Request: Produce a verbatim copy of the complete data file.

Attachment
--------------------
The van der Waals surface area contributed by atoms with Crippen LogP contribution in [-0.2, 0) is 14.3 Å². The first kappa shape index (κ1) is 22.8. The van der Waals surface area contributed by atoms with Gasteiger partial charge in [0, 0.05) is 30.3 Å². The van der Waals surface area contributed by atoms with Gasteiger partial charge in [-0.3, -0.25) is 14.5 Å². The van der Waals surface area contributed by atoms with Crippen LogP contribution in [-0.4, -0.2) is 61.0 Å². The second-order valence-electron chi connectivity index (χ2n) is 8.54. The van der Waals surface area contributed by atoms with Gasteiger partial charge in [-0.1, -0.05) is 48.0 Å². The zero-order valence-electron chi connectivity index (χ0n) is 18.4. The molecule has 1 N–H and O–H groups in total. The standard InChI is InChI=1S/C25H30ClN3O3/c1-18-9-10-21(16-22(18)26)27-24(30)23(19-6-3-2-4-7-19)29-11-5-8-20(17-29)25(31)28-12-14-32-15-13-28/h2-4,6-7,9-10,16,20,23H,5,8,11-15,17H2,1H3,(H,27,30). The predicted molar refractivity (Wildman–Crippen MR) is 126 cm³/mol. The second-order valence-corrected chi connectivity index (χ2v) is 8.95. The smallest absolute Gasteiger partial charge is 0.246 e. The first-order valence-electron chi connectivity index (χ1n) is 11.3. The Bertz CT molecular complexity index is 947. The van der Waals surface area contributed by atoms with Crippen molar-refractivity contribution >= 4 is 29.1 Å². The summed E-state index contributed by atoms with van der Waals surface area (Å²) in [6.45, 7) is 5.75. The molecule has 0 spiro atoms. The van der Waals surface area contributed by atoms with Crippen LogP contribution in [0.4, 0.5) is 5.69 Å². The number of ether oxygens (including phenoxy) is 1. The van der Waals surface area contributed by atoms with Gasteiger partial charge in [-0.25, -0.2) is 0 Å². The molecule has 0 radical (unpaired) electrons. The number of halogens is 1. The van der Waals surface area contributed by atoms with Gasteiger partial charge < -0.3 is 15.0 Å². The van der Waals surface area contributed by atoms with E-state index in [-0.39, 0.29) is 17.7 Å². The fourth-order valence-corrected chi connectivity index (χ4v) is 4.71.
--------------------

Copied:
The van der Waals surface area contributed by atoms with Crippen LogP contribution in [-0.2, 0) is 14.3 Å². The first kappa shape index (κ1) is 22.8. The van der Waals surface area contributed by atoms with Gasteiger partial charge in [0, 0.05) is 30.3 Å². The van der Waals surface area contributed by atoms with Gasteiger partial charge in [-0.3, -0.25) is 14.5 Å². The van der Waals surface area contributed by atoms with Crippen LogP contribution in [-0.4, -0.2) is 61.0 Å². The second-order valence-electron chi connectivity index (χ2n) is 8.54. The van der Waals surface area contributed by atoms with Gasteiger partial charge in [-0.1, -0.05) is 48.0 Å². The zero-order valence-electron chi connectivity index (χ0n) is 18.4. The molecule has 1 N–H and O–H groups in total. The standard InChI is InChI=1S/C25H30ClN3O3/c1-18-9-10-21(16-22(18)26)27-24(30)23(19-6-3-2-4-7-19)29-11-5-8-20(17-29)25(31)28-12-14-32-15-13-28/h2-4,6-7,9-10,16,20,23H,5,8,11-15,17H2,1H3,(H,27,30). The predicted molar refractivity (Wildman–Crippen MR) is 126 cm³/mol. The second-order valence-corrected chi connectivity index (χ2v) is 8.95. The smallest absolute Gasteiger partial charge is 0.246 e. The first-order valence-electron chi connectivity index (χ1n) is 11.3. The Bertz CT molecular complexity index is 947. The van der Waals surface area contributed by atoms with Crippen molar-refractivity contribution >= 4 is 29.1 Å². The summed E-state index contributed by atoms with van der Waals surface area (Å²) in [6.45, 7) is 5.75. The molecule has 0 spiro atoms. The van der Waals surface area contributed by atoms with Crippen LogP contribution in [0.4, 0.5) is 5.69 Å². The number of ether oxygens (including phenoxy) is 1. The van der Waals surface area contributed by atoms with Gasteiger partial charge in [-0.25, -0.2) is 0 Å². The molecule has 0 radical (unpaired) electrons. The number of halogens is 1. The van der Waals surface area contributed by atoms with Gasteiger partial charge < -0.3 is 15.0 Å². The van der Waals surface area contributed by atoms with E-state index in [-0.39, 0.29) is 17.7 Å². The fourth-order valence-corrected chi connectivity index (χ4v) is 4.71.